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US asks for India press freedom after Pulitzer winner banned from flying


US asks for India press freedom after Pulitzer winner banned from flying: The US demanded press freedom in India on Wednesday after authorities prevented a Kashmiri photographer from going to New York to win the Pulitzer Prize.

Immigration officers stopped Sanna Irshad Mattoo from boarding her flight Tuesday night at the New Delhi airport. But two of her colleagues were able to go.

Mattoo’s flight ban “track carefully” by the US State Department.
“A shared commitment to democratic norms, including respect for the freedom of the press, is the basis of the US-India relationship,” State Department spokesperson Vedant Patel told reporters.

He refused to say if Washington had discussed the subject with India, a growing US ally.
Under Hindu nationalist Prime Minister Narendra Modi, critical journalists face unrelenting internet harassment, especially women.

In a speech Wednesday in Mumbai, UN Secretary-General Antonio Guterres lauded India’s accomplishments since independence. But urged New Delhi to defend “the rights and freedoms of journalists, human rights campaigners, students, and academics.”

This year, four Reuters journalists won the feature photography prize, including Mattoo.
The 28-year-old photos of Indian-administered Kashmir, a militarized Himalayan region with a decades-old conflict, have garnered praise.

“I don’t know what to say… this was a once-in-a-lifetime chance for me,” Mattoo, a Magnum Foundation fellow, told AFP after airport officials marked her ticket “canceled without prejudice.”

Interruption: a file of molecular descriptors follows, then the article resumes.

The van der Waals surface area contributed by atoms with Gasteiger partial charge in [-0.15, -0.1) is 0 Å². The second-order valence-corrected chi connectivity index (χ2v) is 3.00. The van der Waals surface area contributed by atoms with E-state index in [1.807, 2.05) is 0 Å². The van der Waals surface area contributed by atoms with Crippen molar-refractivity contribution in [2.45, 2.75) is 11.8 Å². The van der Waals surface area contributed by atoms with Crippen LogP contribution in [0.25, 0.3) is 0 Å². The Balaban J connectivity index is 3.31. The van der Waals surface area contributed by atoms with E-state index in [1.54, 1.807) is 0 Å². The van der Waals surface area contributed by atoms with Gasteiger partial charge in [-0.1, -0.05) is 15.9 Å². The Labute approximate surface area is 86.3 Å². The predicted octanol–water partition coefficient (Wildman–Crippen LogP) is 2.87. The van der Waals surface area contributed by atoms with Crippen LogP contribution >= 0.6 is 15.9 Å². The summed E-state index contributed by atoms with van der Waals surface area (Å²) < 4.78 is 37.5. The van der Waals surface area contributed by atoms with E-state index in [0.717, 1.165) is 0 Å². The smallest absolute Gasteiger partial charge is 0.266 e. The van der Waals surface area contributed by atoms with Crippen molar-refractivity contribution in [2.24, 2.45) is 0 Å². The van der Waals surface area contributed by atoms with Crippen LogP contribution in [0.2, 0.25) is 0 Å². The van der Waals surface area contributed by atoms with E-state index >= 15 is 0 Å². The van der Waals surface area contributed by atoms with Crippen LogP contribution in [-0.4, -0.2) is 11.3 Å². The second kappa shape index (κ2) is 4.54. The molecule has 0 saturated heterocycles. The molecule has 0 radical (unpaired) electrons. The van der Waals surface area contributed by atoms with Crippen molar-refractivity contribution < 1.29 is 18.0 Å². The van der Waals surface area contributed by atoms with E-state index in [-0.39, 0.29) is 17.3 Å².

“Only I detain without cause.” Being Kashmiri may explain it. ”

Mattoo barred from leaving India again on Tuesday.
She was detained again at the same airport on her route to Paris for a book launch and photographic exhibition in July.

Kashmir , which Pakistan also claims, has been a source of tension between the nuclear-armed foes.
Since 1989, many have died, and over half a million soldiers station there.

In 2019, Modi’s government cut off access to the internet for months and locked up political leaders to avoid a backlash.
Kashmiri reporters claim they have pressured to tone down their work.

Over the last three years, authorities have barred other Kashmiri journalists from overseas.
In July, independent journalist Aakash Hassan, who wrote for the Guardian, was not allowed to work on a plane from New Delhi to Sri Lanka.

He told AFP officials had not explained why he refused passage months later.
“The trend suggests it exclusively occurs to Kashmiri journalists,” Hassan told AFP.

In a statement, the Committee to Protect Journalists’ Beh Lih Yi called Mattoo’s detention “arbitrary and harsh.”
She demanded India end “all sorts of harassment and intimidation” against Kashmiri journalists.


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